This is from around April 2015. This was originally part of SCP-2256 but was cut from the finished SCP entry for two reasons. Firstly, this incident log would have appeared at the end of the article, where the "antimemetic corrosion" effect was becoming the strongest. So, by rights, it should have been nearly illegible due to the black boxes covering as many as half of the words. Secondly, the incident log just retreads facts already established in the main body of the article: the Foundation developed a generator to penetrate SCP-2256's camouflage, they took a photograph of one of them, and the photograph killed it. The incident log doesn't reveal any new facts or set the SCP in a new perspective.
Although this was cut, I still consider it canon. The SCP-2256 individual which appears at the very end of Champions Of Nothing is Haku's daughter, Nema.
...Cox, Ellis, Fasserman and I had been following Haku and her two young since the 15th. Agents Ellis and Fasserman had been off their mnestic dose since we left port. By this time they were no longer able to perceive Haku or her young, or to understand what, exactly, we were following across the ocean. They had completely forgotten that SCP-2256 existed. Although this led to some confusion on their part, they understood the nature of "need to know" and fulfilled their duties obligingly.
At midday on the 18th Dr. Cox declared that she was finished tinkering and, with very little ado, powered her field generator up. We were directly alongside Haku's flank. The two young, Fritz and Nema, were on the other side. When the generator came on, Ellis and Fasserman, who had been warned, were immediately able to see all three creatures. They began to take photographs. Fritz and Nema emitted deep cries which I recognised to be signs of distress. They turned to flee, although very slowly — the creatures are so gigantic that it takes even a juvenile a great deal of time to change direction or speed. Meanwhile, Haku turned to look at us. Her head was so far above us that it was nearly impossible to see, but I knew she could see our boat. She must have been confused. Ordinarily these creatures can never perceive boats, any more than boats can perceive them.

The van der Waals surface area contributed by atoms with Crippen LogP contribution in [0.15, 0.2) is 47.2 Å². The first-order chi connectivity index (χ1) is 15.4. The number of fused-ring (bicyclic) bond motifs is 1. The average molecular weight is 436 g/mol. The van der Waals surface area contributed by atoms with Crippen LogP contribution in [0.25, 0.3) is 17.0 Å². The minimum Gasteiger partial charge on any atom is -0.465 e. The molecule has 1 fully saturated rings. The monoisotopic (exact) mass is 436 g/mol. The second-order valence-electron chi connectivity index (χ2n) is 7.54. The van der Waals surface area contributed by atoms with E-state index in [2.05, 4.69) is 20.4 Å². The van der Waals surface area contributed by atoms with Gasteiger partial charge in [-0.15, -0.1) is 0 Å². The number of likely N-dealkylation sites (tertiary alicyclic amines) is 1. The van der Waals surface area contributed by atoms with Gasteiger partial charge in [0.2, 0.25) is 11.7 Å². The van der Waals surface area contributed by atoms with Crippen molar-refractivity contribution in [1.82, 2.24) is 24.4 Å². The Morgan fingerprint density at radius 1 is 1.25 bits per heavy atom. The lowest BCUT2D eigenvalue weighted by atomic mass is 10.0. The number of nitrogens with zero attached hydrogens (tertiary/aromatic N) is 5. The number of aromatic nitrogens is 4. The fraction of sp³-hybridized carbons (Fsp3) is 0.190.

Haku tried to stamp on the boat, but missed. We were too small a target, or maybe she has poor eyesight at that range. The second time, Haku hit the generator, but aside from a loud crunch she did no damage to the generator or the boat, since she had almost no mass behind her.
Haku bent down toward us. It was the closest I'd ever gotten to one of their faces, even after the helicopter recon at the end of the previous year. I shouted for Cox to turn her machine off. Haku vocalised, a low, near-infrasound warbling, a sign of aggression. Then Ellis took a flash photograph of her right eye. It took a few seconds for me to realise that the photograph had killed her.
It took Haku an appalling amount of time to collapse. By the time her abdomen hit the water I had managed to pull the boat back a hundred yards for safety, and Cox had long since turned the machine off.
Rather than follow the juveniles I decided we would stay with the corpse and observe its decay process. Haku lay still on the ocean surface, tossed a little by wind and currents while we took samples and notes. I was expecting her to just sink, but she lacked the density. Instead she simply faded from existence, as if more camouflage was dropping over her in layers, separating her from reality until she could no longer be seen even with mnestics. It took about six hours, finishing around dusk.
Afterwards we searched for three more days, but we were unable to find Fritz or Nema.
— Statement of Dr. Forster, unit chief and research lead, SCP-2256 observation detail Lambda-11